We have all sat through mind-numbingly bad PowerPoint presentations more times than we’d like to remember.
But when it comes time to prepare our own PowerPoint presentations, we don’t know what to change to make ours better. We all wind up following the same mind-numbing model.
Here’s how to make your PowerPoint presentations subtly stand out from the crowd so everyone will know yours was the best, but not exactly why.
#1 Use PowerPoint to support your presentation
You want the presentation to depend on you–you have to be there, you have to say words out loud. Otherwise, why do a presentation at all? You could just send a textual memo by email.
Don’t use PowerPoint as a substitute for or repetition of your presentation. Use it for visual support with minimal text that simply re-inforces what you are saying in your presentation. Which brings us to….
#2 Open the slide with an assertion in the form of a complete sentence.
Do not put a title and a colon. That’s not compelling. It won’t hook your audience. Instead of opening with, “PowerPoint Presentations:” try something like this:
“There Are Five Simple Steps to Making Compelling PowerPoint Presentations.”
#3 Provide visual support for your assertion.
This should be photos, graphs, tables, charts–something visually appealing that is directly related to your assertion. Don’t use clip art or other generic, cheesy images. If you don’t need visual support for your presentation, then don’t use PowerPoint at all.
#4 Present to your audience new information that they don’t already have.
Part of the reason most PowerPoint presentations are so mind-numbing is that people use it to cover stuff that the entire audience already knows themsevles. Or they read out loud to you from text-filled slides.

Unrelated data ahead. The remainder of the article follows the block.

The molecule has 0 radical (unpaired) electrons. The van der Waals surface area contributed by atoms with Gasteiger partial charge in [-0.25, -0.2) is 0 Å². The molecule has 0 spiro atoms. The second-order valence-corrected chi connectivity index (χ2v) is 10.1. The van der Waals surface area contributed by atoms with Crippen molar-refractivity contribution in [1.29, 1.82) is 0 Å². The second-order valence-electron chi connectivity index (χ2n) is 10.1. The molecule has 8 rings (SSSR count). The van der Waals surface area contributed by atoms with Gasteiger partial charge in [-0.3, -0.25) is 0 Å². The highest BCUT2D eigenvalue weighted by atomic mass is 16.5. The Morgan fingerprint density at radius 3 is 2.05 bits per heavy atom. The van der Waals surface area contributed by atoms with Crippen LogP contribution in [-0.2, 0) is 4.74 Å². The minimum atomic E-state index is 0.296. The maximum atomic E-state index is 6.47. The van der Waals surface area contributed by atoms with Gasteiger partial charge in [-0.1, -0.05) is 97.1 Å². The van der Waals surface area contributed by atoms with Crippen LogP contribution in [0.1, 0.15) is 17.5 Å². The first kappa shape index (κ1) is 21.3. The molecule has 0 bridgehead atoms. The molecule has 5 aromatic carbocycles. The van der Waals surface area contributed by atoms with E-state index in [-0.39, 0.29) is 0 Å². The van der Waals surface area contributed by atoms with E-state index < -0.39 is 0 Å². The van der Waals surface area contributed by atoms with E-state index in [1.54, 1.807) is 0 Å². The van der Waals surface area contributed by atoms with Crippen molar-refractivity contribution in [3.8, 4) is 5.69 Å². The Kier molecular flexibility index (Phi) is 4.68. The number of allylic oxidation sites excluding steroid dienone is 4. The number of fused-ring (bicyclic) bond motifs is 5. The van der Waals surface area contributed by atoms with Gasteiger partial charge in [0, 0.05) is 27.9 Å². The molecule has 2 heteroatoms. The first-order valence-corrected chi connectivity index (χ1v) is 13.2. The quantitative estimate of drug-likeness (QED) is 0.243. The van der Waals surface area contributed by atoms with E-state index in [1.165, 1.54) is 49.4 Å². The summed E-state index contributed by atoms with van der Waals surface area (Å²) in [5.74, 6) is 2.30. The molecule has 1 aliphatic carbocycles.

Instead, try to provide examples, applications, or illustrations of the content everyone has already covered. Then you are presenting something new while connecting it to the content everyone already covered.
Here’s an example to illustrate #2, #3, and #4:
Note the assertive statement telling you what “social capital” is. It is immediately followed by a visual example (not stunning, but it gets the job done for this context.) Then the audience is asked a follow-up question.
At the risk of confusing you with a negative example, here is a BAD version of that same slide:
It has a title + colon heading instead of the more desirable assertive statement, it is full of text (no visual appeal), and if you were in that class you would also know this: all the information on that slide is in the textbook. It’s simply a repetition of material everyone has already covered.
By contrast, the “good” example above provides illustrations that everyone can relate to; then during the presentation the presenter can verbally explain the social networking images using some of the textbook content that has been cut-and-pasted onto this bad slide.
The sciences provide the best examples. Note the use of assertive statement + wonderful visual support on the slides here.
#5 Plan to spend at least 2 minutes on each slide.
If you have a 20 minute presentation, you cannot have more than 10 slides. You will run out of time if you have more!